2002 Volume 39 Issue 5 Pages 527-532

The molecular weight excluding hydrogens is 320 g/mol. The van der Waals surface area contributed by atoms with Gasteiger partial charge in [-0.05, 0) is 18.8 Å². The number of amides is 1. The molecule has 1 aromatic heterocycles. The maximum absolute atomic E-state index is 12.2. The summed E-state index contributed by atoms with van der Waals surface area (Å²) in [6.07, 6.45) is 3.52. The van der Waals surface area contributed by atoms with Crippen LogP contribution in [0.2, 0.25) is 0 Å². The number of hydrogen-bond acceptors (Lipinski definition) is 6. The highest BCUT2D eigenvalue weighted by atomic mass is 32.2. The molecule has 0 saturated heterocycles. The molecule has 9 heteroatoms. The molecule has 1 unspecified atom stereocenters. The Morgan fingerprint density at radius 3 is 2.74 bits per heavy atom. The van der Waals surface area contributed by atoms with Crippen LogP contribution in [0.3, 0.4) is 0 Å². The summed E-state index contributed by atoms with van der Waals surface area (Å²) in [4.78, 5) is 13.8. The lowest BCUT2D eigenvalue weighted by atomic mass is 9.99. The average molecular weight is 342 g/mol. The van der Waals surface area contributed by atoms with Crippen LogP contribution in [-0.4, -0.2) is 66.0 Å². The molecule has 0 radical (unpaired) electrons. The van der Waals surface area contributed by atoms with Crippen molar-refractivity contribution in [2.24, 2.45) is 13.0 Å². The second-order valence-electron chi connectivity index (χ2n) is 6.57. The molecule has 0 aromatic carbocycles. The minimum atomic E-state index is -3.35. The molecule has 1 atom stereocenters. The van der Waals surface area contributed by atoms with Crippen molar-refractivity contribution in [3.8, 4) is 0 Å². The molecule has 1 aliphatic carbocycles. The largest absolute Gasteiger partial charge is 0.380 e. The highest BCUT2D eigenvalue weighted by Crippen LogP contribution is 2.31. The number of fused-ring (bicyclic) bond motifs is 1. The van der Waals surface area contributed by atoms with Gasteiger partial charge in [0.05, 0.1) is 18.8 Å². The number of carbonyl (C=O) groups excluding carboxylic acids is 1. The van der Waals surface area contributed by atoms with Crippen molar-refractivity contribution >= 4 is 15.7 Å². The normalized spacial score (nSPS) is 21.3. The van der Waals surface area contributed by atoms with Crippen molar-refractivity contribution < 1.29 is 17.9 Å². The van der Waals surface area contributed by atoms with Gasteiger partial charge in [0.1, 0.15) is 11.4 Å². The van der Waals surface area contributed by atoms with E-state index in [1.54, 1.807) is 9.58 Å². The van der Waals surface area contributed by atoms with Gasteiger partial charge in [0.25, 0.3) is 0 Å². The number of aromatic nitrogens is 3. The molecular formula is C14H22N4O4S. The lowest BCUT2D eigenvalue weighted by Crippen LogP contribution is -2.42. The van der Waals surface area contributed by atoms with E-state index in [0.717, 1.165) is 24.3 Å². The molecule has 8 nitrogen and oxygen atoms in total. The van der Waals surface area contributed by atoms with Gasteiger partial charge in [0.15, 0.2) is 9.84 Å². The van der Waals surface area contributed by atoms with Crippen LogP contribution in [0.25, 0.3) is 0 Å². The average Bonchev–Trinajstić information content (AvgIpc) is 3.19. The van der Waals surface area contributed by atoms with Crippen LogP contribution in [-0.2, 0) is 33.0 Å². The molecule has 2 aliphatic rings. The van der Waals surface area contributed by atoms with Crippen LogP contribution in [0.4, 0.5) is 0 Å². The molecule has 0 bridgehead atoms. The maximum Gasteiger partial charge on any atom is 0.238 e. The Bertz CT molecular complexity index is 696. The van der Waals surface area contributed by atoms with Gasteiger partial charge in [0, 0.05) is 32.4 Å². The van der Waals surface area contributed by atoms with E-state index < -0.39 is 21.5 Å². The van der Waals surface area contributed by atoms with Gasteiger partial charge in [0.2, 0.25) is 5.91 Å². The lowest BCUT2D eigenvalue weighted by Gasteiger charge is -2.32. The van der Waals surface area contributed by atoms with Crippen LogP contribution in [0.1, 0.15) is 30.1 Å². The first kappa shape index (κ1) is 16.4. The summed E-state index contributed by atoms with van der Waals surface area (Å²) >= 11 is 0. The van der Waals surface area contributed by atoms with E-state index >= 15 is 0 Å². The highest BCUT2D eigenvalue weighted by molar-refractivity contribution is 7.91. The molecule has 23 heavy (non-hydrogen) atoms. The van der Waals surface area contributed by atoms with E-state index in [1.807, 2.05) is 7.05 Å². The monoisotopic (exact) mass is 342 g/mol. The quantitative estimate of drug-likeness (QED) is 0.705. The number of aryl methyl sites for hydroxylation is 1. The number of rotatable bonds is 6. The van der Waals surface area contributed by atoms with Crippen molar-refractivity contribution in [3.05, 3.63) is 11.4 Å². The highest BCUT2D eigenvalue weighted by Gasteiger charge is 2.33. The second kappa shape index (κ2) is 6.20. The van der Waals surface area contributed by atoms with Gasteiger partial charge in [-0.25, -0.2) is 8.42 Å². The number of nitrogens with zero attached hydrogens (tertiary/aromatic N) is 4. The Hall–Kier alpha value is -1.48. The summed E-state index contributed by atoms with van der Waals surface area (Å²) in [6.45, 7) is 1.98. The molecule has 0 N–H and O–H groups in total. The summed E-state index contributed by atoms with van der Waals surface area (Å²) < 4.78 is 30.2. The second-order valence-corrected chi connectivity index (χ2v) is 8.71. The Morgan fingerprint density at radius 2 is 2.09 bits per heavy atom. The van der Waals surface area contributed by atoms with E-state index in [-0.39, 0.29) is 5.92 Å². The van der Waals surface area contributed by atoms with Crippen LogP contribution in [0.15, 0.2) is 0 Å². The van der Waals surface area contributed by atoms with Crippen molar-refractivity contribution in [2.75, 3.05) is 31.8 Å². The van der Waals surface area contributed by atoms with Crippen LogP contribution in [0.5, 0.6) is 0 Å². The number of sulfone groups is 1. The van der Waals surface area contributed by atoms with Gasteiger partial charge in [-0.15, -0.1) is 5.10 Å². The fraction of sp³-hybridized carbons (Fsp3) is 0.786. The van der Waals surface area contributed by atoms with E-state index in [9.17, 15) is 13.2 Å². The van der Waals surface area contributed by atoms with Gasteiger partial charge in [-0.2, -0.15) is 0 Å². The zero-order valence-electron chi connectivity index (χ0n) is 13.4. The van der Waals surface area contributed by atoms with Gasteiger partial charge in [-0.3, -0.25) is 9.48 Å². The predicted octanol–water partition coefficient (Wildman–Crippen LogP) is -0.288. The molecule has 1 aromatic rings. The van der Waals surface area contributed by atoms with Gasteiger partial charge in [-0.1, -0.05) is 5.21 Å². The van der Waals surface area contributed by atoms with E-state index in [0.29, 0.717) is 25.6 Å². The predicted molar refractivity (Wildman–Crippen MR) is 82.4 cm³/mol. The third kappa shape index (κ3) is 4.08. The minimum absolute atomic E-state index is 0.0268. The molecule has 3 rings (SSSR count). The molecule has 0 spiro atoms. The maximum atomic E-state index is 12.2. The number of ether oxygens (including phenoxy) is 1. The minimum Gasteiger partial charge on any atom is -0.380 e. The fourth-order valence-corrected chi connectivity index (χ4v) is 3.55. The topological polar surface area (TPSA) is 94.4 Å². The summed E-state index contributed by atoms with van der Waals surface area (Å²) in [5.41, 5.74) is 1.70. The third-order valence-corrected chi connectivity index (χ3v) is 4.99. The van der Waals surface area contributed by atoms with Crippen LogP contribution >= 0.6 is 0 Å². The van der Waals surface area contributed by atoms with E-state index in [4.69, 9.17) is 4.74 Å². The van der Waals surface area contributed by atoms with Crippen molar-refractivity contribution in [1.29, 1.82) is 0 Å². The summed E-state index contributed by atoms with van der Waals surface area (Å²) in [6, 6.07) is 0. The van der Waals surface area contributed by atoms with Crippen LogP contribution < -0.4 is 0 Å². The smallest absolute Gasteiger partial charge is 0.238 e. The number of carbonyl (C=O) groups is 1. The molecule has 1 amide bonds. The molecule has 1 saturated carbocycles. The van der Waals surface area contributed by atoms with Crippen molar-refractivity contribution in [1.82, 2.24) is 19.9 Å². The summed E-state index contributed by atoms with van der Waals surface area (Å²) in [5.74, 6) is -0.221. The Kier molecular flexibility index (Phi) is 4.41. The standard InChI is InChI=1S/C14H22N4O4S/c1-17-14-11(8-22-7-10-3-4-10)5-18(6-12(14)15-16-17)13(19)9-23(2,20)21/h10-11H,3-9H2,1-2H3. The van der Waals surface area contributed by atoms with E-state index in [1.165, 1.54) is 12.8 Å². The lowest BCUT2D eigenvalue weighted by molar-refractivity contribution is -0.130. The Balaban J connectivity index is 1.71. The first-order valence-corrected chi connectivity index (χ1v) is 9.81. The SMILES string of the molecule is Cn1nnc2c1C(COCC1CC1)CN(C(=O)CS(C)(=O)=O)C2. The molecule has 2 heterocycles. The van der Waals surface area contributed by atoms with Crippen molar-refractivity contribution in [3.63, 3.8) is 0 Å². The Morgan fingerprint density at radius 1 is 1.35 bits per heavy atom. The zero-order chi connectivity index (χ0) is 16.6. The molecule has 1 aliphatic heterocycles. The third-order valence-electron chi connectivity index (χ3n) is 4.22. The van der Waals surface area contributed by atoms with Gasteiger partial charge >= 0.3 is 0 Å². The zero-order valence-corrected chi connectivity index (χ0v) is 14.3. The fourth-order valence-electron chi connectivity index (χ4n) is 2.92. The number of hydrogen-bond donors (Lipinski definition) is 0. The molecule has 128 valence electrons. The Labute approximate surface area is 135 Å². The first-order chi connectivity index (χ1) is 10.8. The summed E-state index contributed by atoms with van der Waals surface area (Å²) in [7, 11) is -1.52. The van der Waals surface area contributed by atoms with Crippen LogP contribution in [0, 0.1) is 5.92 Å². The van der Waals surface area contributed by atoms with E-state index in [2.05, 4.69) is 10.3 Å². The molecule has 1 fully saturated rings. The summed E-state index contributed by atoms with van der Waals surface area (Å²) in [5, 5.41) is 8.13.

Some elderly diabetic patients find it difficult to understand conventional dietary and nutritional education using a Japanese food exchange list. We developed a new method for simple dietary education including several dietary instructions. We compared the effects of simple dietary education on food intake, nutritional components, and glycemic control with conventional dietary education, using a randomized control trial. We randomly allocated 30 new elderly diabetic outpatients and 38 outpatients who had been visiting our clinic for a long time to the simple education group and the conventional education group. Before, and 2 or 3 months after simple or conventional education, we assessed food intake and nutritional components for a week using Yoshimura's food frequency questionnaire. In the new diabetic patients, simple and conventional nutritional education similarly reduced HbA1c levels as well as intakes of total energy, sweets, and fruits after the education. However, patients who had been visiting for a long time had no significant differences in total energy intake and HbA1c levels between before and after education in both the simple and conventional groups. Our results suggest that simple dietary education is useful and effective for elderly diabetic patients on their first visit.